Chicago-based Palladian Development LLC heads the partnership behind the 250-room Mandarin Oriental Hotel, which will break ground in the fall and open in 2009 with prices ranging from $500,000 to $10 million. Christopher Kenny, a Palladian partner, thinks that Chicago may lead the nation in hotel condos. “This kind of product suits people's needs and lifestyles today,” he says.

Hotels are so hot that former office developers such as Michael Reschke, chairman and CEO of Prime Group Inc. in Chicago, are jumping into the category for the first time. Reschke owns a half-vacant vintage 1914 office building at 208 S. LaSalle St., in the heart of the financial district that he's partially converting into a 360-room hotel. The cost is $100 million. Reschke hopes to open the hotel by 2008.

“Hotels in Chicago are experiencing 10% to 20% revenue gains a year, and they're forecast to do that for the next couple of years,” Reschke notes. “That makes them very interesting to us.”

H. Lee Murphy is a Chicago-based writer.

Insatiable condo appetite

Residential condominium development is crashing suddenly in cities like Miami and Phoenix where downtowns saw supply get far ahead of real demand. Critics have complained in the past year amid a flurry of high-rise construction that Chicago faces its own day of reckoning. But the construction goes on, and the evidence suggests that the new units coming to the market are finding buyers.

The scale of some of the new projects is breathtaking. Donald Trump has sold nearly 80% of the 472 residential and 286 hotel condos in his $775 million, 92-story Trump International Hotel & Tower, not expected to open until early 2008.

In March, Chicago officials gave preliminary approval to local development firm Fordham Co.'s concept for a screw-like spire rising 124 stories, or 2,000 feet, on Lake Shore Drive containing 300 condos and 150 for-sale hotel rooms. The architect is the Zurich-based Santiago Calatrava. The cost is pegged at $550 million with ground-breaking likely late this year and completion proposed for 2010.

Can Chicago absorb all these projects? Research firm Appraisal Research Counselors in Chicago estimates there were 8,162 condo unit sales in downtown Chicago in 2005, up from 6,298 the year before. Currently, there are 8,400 more condo units under construction — 6,700 of those are already under contract to be sold and another 4,150 are planned, according to Appraisal Research. Real estate experts say that's not an unreasonable pipeline considering that many of these units won't be available until 2008 or later.

Christopher Huecksteadt, a director with Metrostudy, which tracks condo development from its regional headquarters in suburban Hoffman Estates, predicts that annual absorption levels in Chicago can rise to 8,000 units a year, up from 5,000 to 6,000, as the city adds jobs and population. He calculates that prices have risen at least 10% over the past year.

“That tells you the market is healthy. If you keep adding more condos to the market and they don't sell, then you become concerned if you're a developer,” says Huecksteadt. “But that doesn't seem to be happening. Condos continue to sell at a healthy pace, and that's why we're bullish on condos in Chicago overall.”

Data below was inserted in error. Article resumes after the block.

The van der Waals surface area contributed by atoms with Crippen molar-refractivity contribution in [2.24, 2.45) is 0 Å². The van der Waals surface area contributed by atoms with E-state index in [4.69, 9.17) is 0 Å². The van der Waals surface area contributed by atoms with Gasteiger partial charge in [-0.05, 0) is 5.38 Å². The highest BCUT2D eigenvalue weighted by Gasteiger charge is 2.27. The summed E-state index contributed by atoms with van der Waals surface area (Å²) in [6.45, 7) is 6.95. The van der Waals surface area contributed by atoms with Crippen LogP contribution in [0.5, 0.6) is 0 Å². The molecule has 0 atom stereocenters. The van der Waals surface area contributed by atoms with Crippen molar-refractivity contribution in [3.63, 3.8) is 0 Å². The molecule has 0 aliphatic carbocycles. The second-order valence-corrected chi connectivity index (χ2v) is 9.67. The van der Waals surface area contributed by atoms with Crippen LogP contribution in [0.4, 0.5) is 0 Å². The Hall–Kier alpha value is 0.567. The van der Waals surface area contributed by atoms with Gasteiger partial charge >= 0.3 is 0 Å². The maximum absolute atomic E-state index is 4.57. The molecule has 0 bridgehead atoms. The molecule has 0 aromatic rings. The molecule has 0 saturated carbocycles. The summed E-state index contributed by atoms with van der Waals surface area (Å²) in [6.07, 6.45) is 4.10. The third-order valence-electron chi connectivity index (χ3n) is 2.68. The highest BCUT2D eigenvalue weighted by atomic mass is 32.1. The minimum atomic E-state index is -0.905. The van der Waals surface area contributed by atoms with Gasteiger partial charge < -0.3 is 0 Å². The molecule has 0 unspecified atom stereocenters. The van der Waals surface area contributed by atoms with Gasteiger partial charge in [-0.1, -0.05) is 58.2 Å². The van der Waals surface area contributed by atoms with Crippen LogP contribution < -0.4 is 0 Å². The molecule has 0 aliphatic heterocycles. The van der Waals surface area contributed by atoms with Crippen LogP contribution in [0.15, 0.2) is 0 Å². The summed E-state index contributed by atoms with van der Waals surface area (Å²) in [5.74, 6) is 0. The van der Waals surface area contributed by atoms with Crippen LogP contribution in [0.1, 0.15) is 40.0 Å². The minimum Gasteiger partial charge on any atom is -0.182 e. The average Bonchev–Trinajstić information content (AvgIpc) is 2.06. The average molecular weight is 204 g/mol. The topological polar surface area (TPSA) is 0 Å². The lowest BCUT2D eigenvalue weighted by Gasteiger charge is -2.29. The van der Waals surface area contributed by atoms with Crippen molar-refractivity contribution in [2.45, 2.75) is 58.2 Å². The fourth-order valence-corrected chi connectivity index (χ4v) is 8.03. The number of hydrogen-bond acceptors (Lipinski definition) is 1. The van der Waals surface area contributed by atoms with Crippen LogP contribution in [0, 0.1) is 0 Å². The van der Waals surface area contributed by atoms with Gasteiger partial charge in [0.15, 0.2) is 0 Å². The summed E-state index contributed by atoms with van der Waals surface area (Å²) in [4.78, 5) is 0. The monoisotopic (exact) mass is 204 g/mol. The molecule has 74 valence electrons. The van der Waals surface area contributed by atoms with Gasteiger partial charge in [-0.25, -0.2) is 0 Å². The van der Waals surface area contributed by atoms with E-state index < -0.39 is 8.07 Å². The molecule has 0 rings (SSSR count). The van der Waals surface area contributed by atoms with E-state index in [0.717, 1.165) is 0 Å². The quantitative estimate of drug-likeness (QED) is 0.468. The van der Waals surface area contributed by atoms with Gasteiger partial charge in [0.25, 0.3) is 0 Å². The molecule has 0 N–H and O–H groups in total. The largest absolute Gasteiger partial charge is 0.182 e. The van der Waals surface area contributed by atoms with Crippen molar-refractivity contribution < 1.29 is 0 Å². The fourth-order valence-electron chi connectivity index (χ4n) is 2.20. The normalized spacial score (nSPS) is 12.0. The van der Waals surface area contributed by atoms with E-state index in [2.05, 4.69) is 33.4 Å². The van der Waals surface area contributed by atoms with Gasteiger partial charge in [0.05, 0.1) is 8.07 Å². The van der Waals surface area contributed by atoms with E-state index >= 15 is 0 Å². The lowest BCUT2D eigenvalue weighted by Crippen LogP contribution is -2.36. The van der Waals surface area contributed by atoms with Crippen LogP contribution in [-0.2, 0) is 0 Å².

— H. Lee Murphy

CHICAGO - BY THE NUMBERS

POPULATION OF METRO AREA: 8.4 million
Source: U.S. Census Bureau

UNEMPLOYMENT RATE: 5.2%
Source: Illinois Dept. of Employment Security

LARGEST EMPLOYERS:

  1. U.S. Government
    78,000 employees
  2. Chicago Public Schools
    43,783 employees
  3. City of Chicago
    39,675 employees

METRO AREA VITAL SIGNS

Office:

15.1% vacancy, 1Q 2006
15.7% vacancy, 1Q 2005
$29.59 rent per sq. ft., 1Q 2006
$29.52 rent per sq. ft., 1Q 2005
Source: CB Richard Ellis

Multifamily:

5.4% vacancy, 1Q 2006
6.2% vacancy, 1Q 2005
$976, asking rent, 1Q 2006
$962, asking rent, 1Q 2005
Source: Reis

Retail:

7.52% vacancy, 1Q 2006
7.32% vacancy, 1Q 2005
$20.77 rent per sq. ft., 1Q 2006
$20.64 rent per sq. ft., 1Q 2005
Source: CB Richard Ellis

Industrial:

8.5% vacancy, 1Q 2006
9.4% vacancy, 1Q 2005
$4.22 rent per sq. ft., 1Q 2006
$4.29 rent per sq. ft., 1Q 2005
Source: Grubb & Ellis

Hotel:

73.8% occupancy, March 2006
67.2% occupancy, March 2005
$167.98 average daily rate, March 2006
$138.71 average daily rate, March 2005
Source: Smith Travel Research

MAJOR PROJECTS:

Trump International Hotel & Tower, a 92-story tower on the Chicago River with 79% of the 472 residential and 286 hotel condominiums sold at prices as high as $1,200 per sq. ft., a record for Chicago.

Cost: $775 million

Developer: Donald Trump

Completion: 2010

Fordham Spire, a 124-story, 2,000-foot spire in a dramatic corkscrew shape designed by the Swiss architect Santiago Calatrava. It will include at least 450 hotel and condo units plus 640 parking spaces. The height would top Chicago's Sears Tower by 500 feet.

Cost: $550 million

Developer: Fordham Co.

Completion: 2010

Mandarin Oriental Tower, a 65-story hotel and condo tower (500 units in all) encompassing 1.3 million sq. ft. on Michigan Avenue with construction to begin this fall. Prices range from $500,000 to $10 million for residences.

Cost: $500 million

Developer: Palladian Development LLC and partners

Completion: 2009